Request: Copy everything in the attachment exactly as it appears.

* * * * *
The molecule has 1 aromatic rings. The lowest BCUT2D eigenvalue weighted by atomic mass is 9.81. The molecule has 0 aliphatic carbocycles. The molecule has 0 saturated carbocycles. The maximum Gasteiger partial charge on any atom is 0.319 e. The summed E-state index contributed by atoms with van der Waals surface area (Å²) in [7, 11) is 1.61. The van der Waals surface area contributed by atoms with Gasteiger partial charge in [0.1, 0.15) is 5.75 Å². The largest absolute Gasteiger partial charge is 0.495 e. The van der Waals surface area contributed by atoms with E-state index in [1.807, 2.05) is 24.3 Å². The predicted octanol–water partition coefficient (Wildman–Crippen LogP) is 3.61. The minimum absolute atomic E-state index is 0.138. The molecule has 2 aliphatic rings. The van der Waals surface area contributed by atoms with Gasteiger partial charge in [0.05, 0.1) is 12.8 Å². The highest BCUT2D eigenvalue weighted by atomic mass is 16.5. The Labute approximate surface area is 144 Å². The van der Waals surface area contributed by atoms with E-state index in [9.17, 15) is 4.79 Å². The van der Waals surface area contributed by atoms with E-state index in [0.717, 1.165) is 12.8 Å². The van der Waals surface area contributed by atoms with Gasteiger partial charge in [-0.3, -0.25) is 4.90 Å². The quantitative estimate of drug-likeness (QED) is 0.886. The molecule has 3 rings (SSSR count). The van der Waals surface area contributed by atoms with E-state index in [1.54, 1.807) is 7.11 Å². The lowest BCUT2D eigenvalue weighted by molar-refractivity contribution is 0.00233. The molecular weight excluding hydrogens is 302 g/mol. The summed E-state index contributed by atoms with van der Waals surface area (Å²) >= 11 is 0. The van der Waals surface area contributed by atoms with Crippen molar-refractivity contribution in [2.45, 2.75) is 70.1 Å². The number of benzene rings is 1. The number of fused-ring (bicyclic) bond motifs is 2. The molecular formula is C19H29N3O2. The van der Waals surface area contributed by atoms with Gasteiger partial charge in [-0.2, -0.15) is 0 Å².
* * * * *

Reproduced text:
The molecule has 1 aromatic rings. The lowest BCUT2D eigenvalue weighted by atomic mass is 9.81. The molecule has 0 aliphatic carbocycles. The molecule has 0 saturated carbocycles. The maximum Gasteiger partial charge on any atom is 0.319 e. The summed E-state index contributed by atoms with van der Waals surface area (Å²) in [7, 11) is 1.61. The van der Waals surface area contributed by atoms with Gasteiger partial charge in [0.1, 0.15) is 5.75 Å². The largest absolute Gasteiger partial charge is 0.495 e. The van der Waals surface area contributed by atoms with E-state index in [1.807, 2.05) is 24.3 Å². The predicted octanol–water partition coefficient (Wildman–Crippen LogP) is 3.61. The minimum absolute atomic E-state index is 0.138. The molecule has 2 aliphatic rings. The van der Waals surface area contributed by atoms with Gasteiger partial charge in [0.05, 0.1) is 12.8 Å². The highest BCUT2D eigenvalue weighted by atomic mass is 16.5. The Labute approximate surface area is 144 Å². The van der Waals surface area contributed by atoms with E-state index in [9.17, 15) is 4.79 Å². The van der Waals surface area contributed by atoms with E-state index in [0.717, 1.165) is 12.8 Å². The van der Waals surface area contributed by atoms with Gasteiger partial charge in [-0.3, -0.25) is 4.90 Å². The quantitative estimate of drug-likeness (QED) is 0.886. The molecule has 3 rings (SSSR count). The van der Waals surface area contributed by atoms with E-state index in [1.54, 1.807) is 7.11 Å². The lowest BCUT2D eigenvalue weighted by molar-refractivity contribution is 0.00233. The molecular weight excluding hydrogens is 302 g/mol. The summed E-state index contributed by atoms with van der Waals surface area (Å²) >= 11 is 0. The van der Waals surface area contributed by atoms with Crippen molar-refractivity contribution in [2.45, 2.75) is 70.1 Å². The number of benzene rings is 1. The number of fused-ring (bicyclic) bond motifs is 2. The molecular formula is C19H29N3O2. The van der Waals surface area contributed by atoms with Gasteiger partial charge in [-0.2, -0.15) is 0 Å².